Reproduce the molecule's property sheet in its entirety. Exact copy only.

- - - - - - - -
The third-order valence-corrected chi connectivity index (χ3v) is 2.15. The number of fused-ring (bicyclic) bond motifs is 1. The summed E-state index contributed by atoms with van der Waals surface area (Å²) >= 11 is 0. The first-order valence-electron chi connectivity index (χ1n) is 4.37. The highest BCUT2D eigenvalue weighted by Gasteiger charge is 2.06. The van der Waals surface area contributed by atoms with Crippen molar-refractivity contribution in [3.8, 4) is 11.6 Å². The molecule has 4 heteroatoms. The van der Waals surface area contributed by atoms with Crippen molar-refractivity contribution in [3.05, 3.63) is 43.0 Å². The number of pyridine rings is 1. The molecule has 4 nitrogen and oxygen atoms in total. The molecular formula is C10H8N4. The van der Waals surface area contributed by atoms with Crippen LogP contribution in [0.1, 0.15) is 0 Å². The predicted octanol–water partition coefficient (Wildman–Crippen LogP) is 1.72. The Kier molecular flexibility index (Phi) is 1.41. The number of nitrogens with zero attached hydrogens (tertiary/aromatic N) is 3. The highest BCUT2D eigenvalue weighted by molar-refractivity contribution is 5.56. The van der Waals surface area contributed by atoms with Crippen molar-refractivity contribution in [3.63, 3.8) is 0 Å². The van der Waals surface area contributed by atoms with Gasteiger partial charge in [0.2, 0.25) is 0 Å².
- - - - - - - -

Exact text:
The third-order valence-corrected chi connectivity index (χ3v) is 2.15. The number of fused-ring (bicyclic) bond motifs is 1. The summed E-state index contributed by atoms with van der Waals surface area (Å²) >= 11 is 0. The first-order valence-electron chi connectivity index (χ1n) is 4.37. The highest BCUT2D eigenvalue weighted by Gasteiger charge is 2.06. The van der Waals surface area contributed by atoms with Crippen molar-refractivity contribution in [3.8, 4) is 11.6 Å². The molecule has 4 heteroatoms. The van der Waals surface area contributed by atoms with Crippen molar-refractivity contribution in [3.05, 3.63) is 43.0 Å². The number of pyridine rings is 1. The molecule has 4 nitrogen and oxygen atoms in total. The molecular formula is C10H8N4. The van der Waals surface area contributed by atoms with Crippen LogP contribution in [0.1, 0.15) is 0 Å². The predicted octanol–water partition coefficient (Wildman–Crippen LogP) is 1.72. The Kier molecular flexibility index (Phi) is 1.41. The number of nitrogens with zero attached hydrogens (tertiary/aromatic N) is 3. The highest BCUT2D eigenvalue weighted by molar-refractivity contribution is 5.56. The van der Waals surface area contributed by atoms with Crippen molar-refractivity contribution in [3.63, 3.8) is 0 Å². The van der Waals surface area contributed by atoms with Gasteiger partial charge in [0.2, 0.25) is 0 Å².